November 2020

I was not sure what to expect when going into the second month of pupillage amidst a second lockdown; however, I was pleasantly surprised at how little it affected my pupillage experience! A huge factor in this is how much members of chambers have rallied around the pupils to ensure we know and feel that we have a support base. Despite chambers being quieter than usual, the effort members have made to consistently check-in, and offer advice has been much appreciated.

I am rapidly gaining knowledge of the criminal law in practice through shadowing my supervisor Mr. Jarmola. My understanding of criminal law has been strengthened every day through attending different hearings, in differing Midlands courts, in front of a variety of judges. I am especially learning a great deal through watching Mr. Jarmola conduct conferences; particularly how to communicate and explain a complicated law or charge in layman’s terms to a client. This month, I also had the opportunity to work on an article for Chambers on the new Sentencing Act 2020 with Callum Church. The responsibility of researching and writing the content was a great experience.

One of the highlights of this month has been watching a multiple defendant murder trial from start to finish with Dafydd QC and Justin Jarmola prosecuting. Over the course of two weeks, I have been privileged to watch three varying displays of captivating advocacy from three QC’s. It was particularly interesting to hear experienced silks debate the legal principles of joint enterprise in relation to the facts of the case.

Additionally, earlier this month the pupils completed our first in-house advocacy exercise! A road traffic accident case bundle was created for us to prepare as our own. It is encouraging that members of chambers including last year’s pupils gave up time out of their busy diaries to play the witnesses and provide us with structured feedback. The feedback was incredibly useful and highlighted what we did well, but also areas of improvement.  The sessions will no doubt continue to prepare us to feel confident for when we get ‘on our feet’ in April.

By Queenie Djan


October 2020

The end of October marks the end of our first month as pupils at St Ives Chambers. It must be said from the outset that commencing pupillage in the midst of the ongoing COVID-19 pandemic has certainly been somewhat unusual. Just as all walks of life have had to adapt to the circumstances, so too has the life of a pupil. However, although the circumstances may be different, both the support that we have received and the calibre of the work that we have seen have been second to none.

Since first arriving in Chambers, members and staff alike have taken time out of their busy schedules to ensure that we are made to feel incredibly welcome. Whilst we may not be able to meet in the usual ways, there are plenty of people at the end of the phone, or even a Zoom call. There is always someone to reach out to whenever we have any questions, no matter how small or trivial they may seem.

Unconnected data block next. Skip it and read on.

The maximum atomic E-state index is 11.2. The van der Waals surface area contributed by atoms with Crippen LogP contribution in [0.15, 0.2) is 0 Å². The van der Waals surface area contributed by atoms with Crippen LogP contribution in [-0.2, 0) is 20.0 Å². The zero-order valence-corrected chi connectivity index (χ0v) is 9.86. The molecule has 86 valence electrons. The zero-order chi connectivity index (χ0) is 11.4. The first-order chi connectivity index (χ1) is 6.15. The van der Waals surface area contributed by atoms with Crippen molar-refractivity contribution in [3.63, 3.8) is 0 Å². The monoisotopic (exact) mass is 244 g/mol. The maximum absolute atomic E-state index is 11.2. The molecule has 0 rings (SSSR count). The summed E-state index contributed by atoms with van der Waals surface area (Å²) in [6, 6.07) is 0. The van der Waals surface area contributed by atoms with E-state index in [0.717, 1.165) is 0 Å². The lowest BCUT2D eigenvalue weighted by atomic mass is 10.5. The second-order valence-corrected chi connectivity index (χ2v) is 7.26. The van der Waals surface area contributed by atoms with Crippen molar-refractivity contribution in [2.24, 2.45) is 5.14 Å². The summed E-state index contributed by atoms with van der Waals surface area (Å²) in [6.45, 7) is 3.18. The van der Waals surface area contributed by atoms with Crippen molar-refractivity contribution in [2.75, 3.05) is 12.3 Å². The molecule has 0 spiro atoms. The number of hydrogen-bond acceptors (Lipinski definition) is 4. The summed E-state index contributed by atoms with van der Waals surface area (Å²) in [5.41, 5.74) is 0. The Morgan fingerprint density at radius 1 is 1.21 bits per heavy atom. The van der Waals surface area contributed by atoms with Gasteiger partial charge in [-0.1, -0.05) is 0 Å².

This month I have primarily been observing my supervisors in a number of housing and property matters, alongside shadowing other members of chambers in a wide range of civil cases. I have had the benefit of undertaking a broad range of work including, attending hearings (both remote and in person), observing client conferences and attempting a number of pieces of ‘paper work’ myself.

In many ways the increased use of remote hearings has been of great value. Where it would not be possible to attend a number of court centres in person in a single day, the use of remote technology has meant that I have been able to observe a wider range of complex and interesting cases remotely.  Further, although remote and hybrid hearings pose their own unique challenges, it seems apparent that they are here to stay for the foreseeable future. Observing my supervisors expertly navigate this type of hearing from such an early stage has allowed me to begin to develop the necessary skills from the ground up. Nonetheless, I have also enjoyed attending a number of courts across the Midlands in person and meeting solicitors whenever possible (albeit at a social distance).

By observing my supervisors, I have begun to build upon my academic knowledge of law and procedure and develop the practical skills that cannot be found in a book. For instance, the opportunity to discuss the tactical decisions made during a case with my supervisors has been invaluable. I particularly enjoyed attending both the Annual Housing Conference series and the Annual Property Conference, which took place via Zoom. It was extremely helpful to listen to the barristers’ sharing their practical expertise on a number of pertinent areas of law. It was a real privilege to be able to contribute to the Property Conference, albeit in a small way, by assisting in the preparation.

Whilst it is undoubtedly an unusual time to begin pupillage, I think I can speak for all three pupils in saying that we feel truly fortunate to be undertaking pupillage at such a fantastic set and look forward to what the rest of the year has to offer.

By Eloise Marriott